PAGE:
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Critical Care

, 12:P8 | Cite as

Community-acquired and healthcare-related urosepsis: a multicenter prospective study

  • T Cardoso
  • O Ribeiro
  • A Costa-Pereira
  • A Carneiro
  • A SACiUCI Study Group
Poster presentation
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Keywords

Blood Culture Good Prognosis Sepsis Severity Empirical Approach Positive Blood Culture 
These keywords were added by machine and not by the authors. This process is experimental and the keywords may be updated as the learning algorithm improves.

Introduction

Urinary infections are the third focus of infection in sepsis. In this study we describe the epidemiology and microbiology of community-acquired urosepsis, to determine the associated crude mortality and to identify independent predictors of mortality.

Methods

A prospective, multicentered, cohort study on community-acquired urosepsis cases admitted to Portuguese ICUs from 1 December 2004 to 30 November 2005 with a follow-up until discharge.

Results

Seventeen units entered the study from the north to south of Portugal, corresponding to 41% of all mixed national ICU beds. Over this period 4,142 patients were admitted to the study – 897 (22%) had community-acquired sepsis, and of these 65 (7%) had urosepsis.

Compared with other focuses of infection, urosepsis was more frequent in women (66% vs 33% in nonurosepsis, P < 0.001), and associated with shorter ICU length of stay (7 days vs 9 days, P = 0.002). No significant differences were observed regarding severity of illness (SAPS II, sepsis severity) or crude mortality. The isolation rate was 68% with 41% positive blood cultures. All isolations, except one, were Gram-negative and no fungus was isolated; Escherichia coli dominated the microbiological profile (63% of all isolations).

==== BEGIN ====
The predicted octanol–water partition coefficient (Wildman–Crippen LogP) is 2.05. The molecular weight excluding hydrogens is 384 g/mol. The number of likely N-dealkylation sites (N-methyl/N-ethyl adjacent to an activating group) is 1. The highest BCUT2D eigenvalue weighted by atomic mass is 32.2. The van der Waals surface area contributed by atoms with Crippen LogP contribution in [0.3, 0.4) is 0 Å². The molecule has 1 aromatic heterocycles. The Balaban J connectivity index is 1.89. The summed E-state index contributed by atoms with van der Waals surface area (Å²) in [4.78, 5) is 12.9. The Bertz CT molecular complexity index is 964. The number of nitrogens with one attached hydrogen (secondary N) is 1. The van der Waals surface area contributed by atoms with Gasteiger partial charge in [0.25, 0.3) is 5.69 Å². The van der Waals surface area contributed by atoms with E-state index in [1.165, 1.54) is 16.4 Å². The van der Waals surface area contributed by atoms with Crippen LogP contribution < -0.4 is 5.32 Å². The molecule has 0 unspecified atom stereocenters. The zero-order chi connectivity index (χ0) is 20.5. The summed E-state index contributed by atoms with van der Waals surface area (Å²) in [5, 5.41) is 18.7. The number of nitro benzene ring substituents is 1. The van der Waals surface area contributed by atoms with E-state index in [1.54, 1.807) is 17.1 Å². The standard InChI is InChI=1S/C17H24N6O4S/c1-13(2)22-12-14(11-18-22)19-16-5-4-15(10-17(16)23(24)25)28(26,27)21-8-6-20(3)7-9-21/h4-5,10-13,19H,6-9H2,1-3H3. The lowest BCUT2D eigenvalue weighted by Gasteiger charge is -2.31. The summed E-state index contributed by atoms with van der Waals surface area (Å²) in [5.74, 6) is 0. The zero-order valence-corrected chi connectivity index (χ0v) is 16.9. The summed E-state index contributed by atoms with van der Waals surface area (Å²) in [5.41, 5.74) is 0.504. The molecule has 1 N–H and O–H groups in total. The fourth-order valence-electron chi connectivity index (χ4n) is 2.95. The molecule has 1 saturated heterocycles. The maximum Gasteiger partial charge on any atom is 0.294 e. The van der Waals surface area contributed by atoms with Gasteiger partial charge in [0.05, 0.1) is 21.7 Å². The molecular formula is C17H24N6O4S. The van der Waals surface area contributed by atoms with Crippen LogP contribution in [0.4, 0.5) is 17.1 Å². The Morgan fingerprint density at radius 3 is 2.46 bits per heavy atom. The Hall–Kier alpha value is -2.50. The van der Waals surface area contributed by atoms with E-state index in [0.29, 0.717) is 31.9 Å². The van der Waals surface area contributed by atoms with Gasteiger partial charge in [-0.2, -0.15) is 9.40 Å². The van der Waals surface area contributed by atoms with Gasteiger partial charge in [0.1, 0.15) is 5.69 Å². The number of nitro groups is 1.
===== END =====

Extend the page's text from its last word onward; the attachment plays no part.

Healthcare-related infection (HCRI) was found in 31% of these patients: E coli represents 58% of all isolations but the resistance profile was different, with resistance to ciprofloxacin and cotrimoxazol increasing from 9% (in community-acquired sepsis) to 25% (in HCRI). The 28-day mortality was higher in the non-HCRI group (29%) than in the HCRI group (15%), although not statistically significant.

Conclusion

Although described as being the focus of infection with better prognosis we could not confirm this for community-acquired urosepsis in the present study. HCRI patients are a particular group with a similar microbiological profile but different resistance profile requiring a different empirical approach.

References

  1. 1.
    Friedman ND, Kaye KS, Stout JE, et al: Health care-associated bloodstream infections in adults: a reason to change the accepted definition of community-acquired infections. Ann Intern Med. 2002, 137: 791-797.PubMedCrossRefGoogle Scholar

Copyright information

© BioMed Central Ltd 2008

Authors and Affiliations

  • T Cardoso
    • 1
  • O Ribeiro
    • 2
  • A Costa-Pereira
    • 2
  • A Carneiro
    • 1
  • A SACiUCI Study Group
    • 1
  1. 1.Hospital Geral Sto AntónioPortoPortugal
  2. 2.Faculty of MedicineUniversity of OportoPortoPortugal

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